The meeting host thus starts sketching. At the top third of the page he draws a wavy line representing the water line. He continues by drawing a triangle, representing the iceberg itself. Two thirds of the iceberg are below the waterline to signify that most aspects of the problem are invisible. The problem, summed up in a single word or a simple phrase is positioned above the waterline. Now it’s time for the rest of the team to jump in.

The participants then identify the problem’s causes and root causes and use arrows to connect them to the problem. This meeting setting, where all participants are standing in front of this large brown paper board involves everybody. Using the visual language allows more creativity and out-of-the-box thinking and motivates all participants to play a part in the discussion.  As a result, it makes them more confident about the outcome, but they also feel more committed to their final decisions, as they were reached in a collaborative and engaged manner.

Discussing things and capturing them with sketched visuals is an unusual, but highly effective way of supporting the joint sharing and integration of knowledge in teams. Using this approach does not require sophisticated design know-how, nor does it have to rely on a costly infrastructure. Sketching is a natural “third way” besides static, one-way slide presentations and unsystematic, fleeting conversations. They are able to combine the simplicity and immediacy of drawing with the clarity and richness of visual slides. But now stop reading, start drawing.

This simple sketching approach and 35 ready-to-use templates are described in a concise guide entitled “Sketching at Work”. It can be easily used in different professional contexts, ranging from problem analysis to negotiation. To read it online or order your personal copy, log on to www.sketchingatwork.com.

Roland Pfister, =mcm Institute, University of St.Gallen

 

Comments to“Sketching at Work: How Drawing Together Instead of Presenting Improves Knowledge Sharing”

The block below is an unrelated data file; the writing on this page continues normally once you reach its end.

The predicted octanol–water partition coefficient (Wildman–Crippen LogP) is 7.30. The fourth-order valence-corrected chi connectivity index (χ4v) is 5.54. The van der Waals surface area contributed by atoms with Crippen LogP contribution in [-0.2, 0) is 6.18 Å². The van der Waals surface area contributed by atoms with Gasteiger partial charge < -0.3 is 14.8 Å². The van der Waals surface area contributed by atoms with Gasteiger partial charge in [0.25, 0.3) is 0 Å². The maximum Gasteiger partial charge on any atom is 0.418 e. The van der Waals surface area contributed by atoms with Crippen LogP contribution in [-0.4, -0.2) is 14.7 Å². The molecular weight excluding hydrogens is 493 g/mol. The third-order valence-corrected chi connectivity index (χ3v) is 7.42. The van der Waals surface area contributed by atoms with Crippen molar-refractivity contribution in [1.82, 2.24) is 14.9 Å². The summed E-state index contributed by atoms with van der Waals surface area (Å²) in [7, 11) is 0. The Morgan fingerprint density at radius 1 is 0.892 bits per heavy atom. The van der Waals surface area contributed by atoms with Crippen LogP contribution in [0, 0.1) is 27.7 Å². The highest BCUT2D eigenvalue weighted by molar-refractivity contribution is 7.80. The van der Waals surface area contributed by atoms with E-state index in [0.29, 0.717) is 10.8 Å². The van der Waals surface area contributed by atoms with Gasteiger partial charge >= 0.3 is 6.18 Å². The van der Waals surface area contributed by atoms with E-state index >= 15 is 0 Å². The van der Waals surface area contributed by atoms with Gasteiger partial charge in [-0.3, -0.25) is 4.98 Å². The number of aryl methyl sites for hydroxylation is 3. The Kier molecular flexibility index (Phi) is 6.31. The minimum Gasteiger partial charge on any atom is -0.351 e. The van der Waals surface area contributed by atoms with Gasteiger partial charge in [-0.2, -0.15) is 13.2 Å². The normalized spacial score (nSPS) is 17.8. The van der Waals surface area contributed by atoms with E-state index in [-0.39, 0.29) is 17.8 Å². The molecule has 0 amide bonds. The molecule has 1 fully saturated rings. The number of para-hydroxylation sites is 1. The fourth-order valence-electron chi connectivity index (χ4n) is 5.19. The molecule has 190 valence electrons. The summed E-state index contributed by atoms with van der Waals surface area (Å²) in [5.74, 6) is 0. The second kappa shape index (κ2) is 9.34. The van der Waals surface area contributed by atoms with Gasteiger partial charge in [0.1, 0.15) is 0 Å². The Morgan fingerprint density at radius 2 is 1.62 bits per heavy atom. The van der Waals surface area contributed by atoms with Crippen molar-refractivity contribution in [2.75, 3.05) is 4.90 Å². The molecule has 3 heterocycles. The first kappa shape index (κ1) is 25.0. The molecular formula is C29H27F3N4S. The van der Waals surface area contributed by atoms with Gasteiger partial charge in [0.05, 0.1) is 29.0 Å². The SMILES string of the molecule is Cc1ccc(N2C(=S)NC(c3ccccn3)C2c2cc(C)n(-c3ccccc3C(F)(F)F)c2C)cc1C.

1. Thank you. A good approach.
    For further readings in how to sketch complex situations, I can also recommend the Atlas of Management Thinking by De Bono;
    quite an old paperback; but still useful.

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  2. Ernst Bolliger says:

    Thanks, Roland Pfister for this article. I would like to share an experience with “sketching and drawing at work” made some years ago during a team coaching.
    In a Swiss canton, three formerly autonomous regional training centres are put under one management. In the past, each of the three centres had developed a quite specific and working culture.
    My colleague and I acted as external coaches in a two day team coaching. On the first day, after an introductory round, we invited the three “old” teams to draw each a large poster showing the strengths of the old team (what they positively have been known for). After a creative interaction, the teams presented their posters full of drawings, slogans, and anecdotes. One could observe how proud the members were about their past and their assets. In the evening, we celebrated their successes of the past.
    On the second day, we put together all tables of the room to have a 3x3meter working space, covered with chart paper. We then put the three posters on this working space and invited the participants now to act as one team (and no more as three teams) to fill the empty space between the posters with lines, drawings, and slogans in a way to integrate them into a common master piece of art.
    It was a great experience to see how the old teams started to interact with each other and how symbols of future cooperation started to fill the space. And the drawing was a perfect foundation to start talking about next concrete steps to take into a common future.